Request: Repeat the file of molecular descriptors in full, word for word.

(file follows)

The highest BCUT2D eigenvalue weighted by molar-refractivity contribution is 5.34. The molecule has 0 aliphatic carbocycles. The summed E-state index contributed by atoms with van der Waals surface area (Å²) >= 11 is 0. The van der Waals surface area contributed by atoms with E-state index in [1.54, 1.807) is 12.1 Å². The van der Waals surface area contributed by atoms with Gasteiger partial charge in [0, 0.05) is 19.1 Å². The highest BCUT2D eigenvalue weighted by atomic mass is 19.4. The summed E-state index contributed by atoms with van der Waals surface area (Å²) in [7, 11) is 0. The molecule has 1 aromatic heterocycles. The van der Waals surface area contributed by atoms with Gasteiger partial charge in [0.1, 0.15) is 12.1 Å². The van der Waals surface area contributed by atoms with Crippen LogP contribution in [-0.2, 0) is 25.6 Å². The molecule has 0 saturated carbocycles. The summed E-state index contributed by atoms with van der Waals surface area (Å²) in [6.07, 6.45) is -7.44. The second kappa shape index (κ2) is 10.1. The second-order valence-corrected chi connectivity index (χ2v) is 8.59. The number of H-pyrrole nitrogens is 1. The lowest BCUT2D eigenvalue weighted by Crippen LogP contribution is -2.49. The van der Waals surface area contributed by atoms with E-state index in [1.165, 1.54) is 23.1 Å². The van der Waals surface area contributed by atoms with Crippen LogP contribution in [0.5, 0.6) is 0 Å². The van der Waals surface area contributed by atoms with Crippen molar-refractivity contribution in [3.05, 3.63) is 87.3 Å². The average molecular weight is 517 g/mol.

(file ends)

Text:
The highest BCUT2D eigenvalue weighted by molar-refractivity contribution is 5.34. The molecule has 0 aliphatic carbocycles. The summed E-state index contributed by atoms with van der Waals surface area (Å²) >= 11 is 0. The van der Waals surface area contributed by atoms with E-state index in [1.54, 1.807) is 12.1 Å². The van der Waals surface area contributed by atoms with Gasteiger partial charge in [0, 0.05) is 19.1 Å². The highest BCUT2D eigenvalue weighted by atomic mass is 19.4. The summed E-state index contributed by atoms with van der Waals surface area (Å²) in [7, 11) is 0. The molecule has 1 aromatic heterocycles. The van der Waals surface area contributed by atoms with Gasteiger partial charge in [0.1, 0.15) is 12.1 Å². The van der Waals surface area contributed by atoms with Crippen LogP contribution in [-0.2, 0) is 25.6 Å². The molecule has 0 saturated carbocycles. The summed E-state index contributed by atoms with van der Waals surface area (Å²) in [6.07, 6.45) is -7.44. The second kappa shape index (κ2) is 10.1. The second-order valence-corrected chi connectivity index (χ2v) is 8.59. The number of H-pyrrole nitrogens is 1. The lowest BCUT2D eigenvalue weighted by Crippen LogP contribution is -2.49. The van der Waals surface area contributed by atoms with E-state index in [1.165, 1.54) is 23.1 Å². The van der Waals surface area contributed by atoms with Crippen LogP contribution in [0.5, 0.6) is 0 Å². The van der Waals surface area contributed by atoms with Crippen molar-refractivity contribution in [3.05, 3.63) is 87.3 Å². The average molecular weight is 517 g/mol.